You can make money out of nearly anything

Whether it’s a sport, photography, or even making graphics, if there’s something you love to do and do particularly well, you could make money.

I’ve seen many of my peers pursue their hobbies by freelancing, and they are essentially getting paid to do what they love. Even if it’s not your main job, you can do it on the side, for additional income.

For example, my friend who loves basketball has a Youtube channel, Beyond the Game, and it features him playing, practicing, and even doing product reviews. Though he only gets about $50 every month from Youtube/Google for ad views, he’s adding on to his portfolio and creating a web presence.


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Reuters

Just because you have money doesn’t mean you need to spend it

Working a part-time job did mean I had a steady stream of income, and since I wasn’t investing or saving, it was just sitting there.

I only made minimum wage, but some people didn’t even have part-time jobs.

I felt a need to spend the money, whether it was going out to eat when I already had a meal plan, going shopping at the mall, buying groceries I didn’t need since I didn’t have a kitchen, and even buying random things off Amazon … just because.

I was especially ashamed the day I moved out of school. Even with dozens of trips to the trash room, I still needed two cars to hold all the junk I had purchased with my earnings.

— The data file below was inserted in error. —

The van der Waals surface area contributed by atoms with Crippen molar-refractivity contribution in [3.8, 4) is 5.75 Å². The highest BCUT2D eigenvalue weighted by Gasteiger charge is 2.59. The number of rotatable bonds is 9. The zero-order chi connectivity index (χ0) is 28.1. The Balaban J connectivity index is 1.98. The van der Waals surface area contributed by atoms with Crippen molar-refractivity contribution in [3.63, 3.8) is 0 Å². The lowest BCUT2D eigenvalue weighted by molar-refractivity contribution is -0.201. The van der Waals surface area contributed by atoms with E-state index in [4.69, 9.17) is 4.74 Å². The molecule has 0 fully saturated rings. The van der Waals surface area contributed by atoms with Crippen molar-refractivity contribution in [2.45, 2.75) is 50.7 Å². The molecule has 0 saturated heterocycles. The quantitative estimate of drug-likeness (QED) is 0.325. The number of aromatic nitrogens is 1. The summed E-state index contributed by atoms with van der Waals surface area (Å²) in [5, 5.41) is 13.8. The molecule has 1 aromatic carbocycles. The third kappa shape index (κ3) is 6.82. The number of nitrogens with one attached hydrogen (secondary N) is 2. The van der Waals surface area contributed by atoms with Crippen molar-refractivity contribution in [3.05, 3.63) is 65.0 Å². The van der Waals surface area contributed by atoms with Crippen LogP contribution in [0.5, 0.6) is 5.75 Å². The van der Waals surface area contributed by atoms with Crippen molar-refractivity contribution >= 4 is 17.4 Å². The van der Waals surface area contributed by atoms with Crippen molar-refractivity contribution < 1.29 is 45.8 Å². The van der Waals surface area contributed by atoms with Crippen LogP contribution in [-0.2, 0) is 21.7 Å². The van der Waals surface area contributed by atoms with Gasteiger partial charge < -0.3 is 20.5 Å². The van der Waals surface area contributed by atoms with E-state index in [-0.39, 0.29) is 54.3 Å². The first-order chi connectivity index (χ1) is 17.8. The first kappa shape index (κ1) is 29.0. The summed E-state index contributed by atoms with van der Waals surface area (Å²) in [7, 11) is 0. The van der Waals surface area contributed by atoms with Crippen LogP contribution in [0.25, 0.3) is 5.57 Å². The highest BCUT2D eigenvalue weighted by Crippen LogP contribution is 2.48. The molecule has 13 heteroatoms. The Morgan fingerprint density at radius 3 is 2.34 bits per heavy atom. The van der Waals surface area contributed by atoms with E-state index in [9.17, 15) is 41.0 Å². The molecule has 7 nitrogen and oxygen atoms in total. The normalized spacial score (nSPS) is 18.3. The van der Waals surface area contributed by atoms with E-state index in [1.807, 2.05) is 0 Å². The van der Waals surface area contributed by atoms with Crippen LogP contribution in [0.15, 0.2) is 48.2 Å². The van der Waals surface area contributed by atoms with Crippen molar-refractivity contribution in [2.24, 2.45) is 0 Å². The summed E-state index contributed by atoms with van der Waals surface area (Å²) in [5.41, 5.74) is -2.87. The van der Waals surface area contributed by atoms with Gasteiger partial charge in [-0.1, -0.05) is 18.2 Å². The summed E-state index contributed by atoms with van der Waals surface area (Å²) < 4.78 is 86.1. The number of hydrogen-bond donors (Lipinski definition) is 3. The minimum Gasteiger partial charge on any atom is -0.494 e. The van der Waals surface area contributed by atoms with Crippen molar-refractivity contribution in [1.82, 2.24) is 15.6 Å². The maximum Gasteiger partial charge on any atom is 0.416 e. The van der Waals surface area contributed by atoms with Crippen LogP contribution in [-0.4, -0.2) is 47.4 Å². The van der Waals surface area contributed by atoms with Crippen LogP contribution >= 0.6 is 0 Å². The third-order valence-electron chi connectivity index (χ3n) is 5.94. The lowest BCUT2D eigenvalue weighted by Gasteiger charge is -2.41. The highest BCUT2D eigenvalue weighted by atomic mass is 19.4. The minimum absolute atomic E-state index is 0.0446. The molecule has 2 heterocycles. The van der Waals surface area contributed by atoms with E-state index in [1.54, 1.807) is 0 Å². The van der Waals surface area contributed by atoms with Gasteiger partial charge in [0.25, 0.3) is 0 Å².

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Reuters/Mario Anzuoni

It’s ok to say ‘no’

College is the perfect ground for socializing, since there’s always something going on.

Your friends might want to squander their money away on things like nights out, weekend getaways, or concerts, and you might feel pressured to do the same, even if you’re not actually financially capable or don’t want to spend on those things. If the event is free, that’s great – but you’ll likely still be spending on snacks, drinks, and transportation to get there.

It might be tempting to just say yes because all your friends are going, but if you do that over and over again, your bank account will be drained as well as your physical well-being. Or it could even develop into a habit that sticks with you even after college, like it did for me.

Just because you’re invited to everything doesn’t mean you have to go. Don’t be afraid to say no. If and when you do go, it will be even more special and memorable.


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Make it your responsibility to learn about money.
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Peter Macdiarmid / Staff / Getty Images

Educate yourself, because no one else will

College is a lot about being responsible for yourself, from managing your time to getting the assignments done on your syllabus. No one is going to baby you or remind you of your due dates.

And just like assigned readings listed on your syllabus, picking up books to learn how to manage your money – retirement accounts, investments, and even tax returns – is really up to you. Otherwise, like me, you’ll graduate with no idea.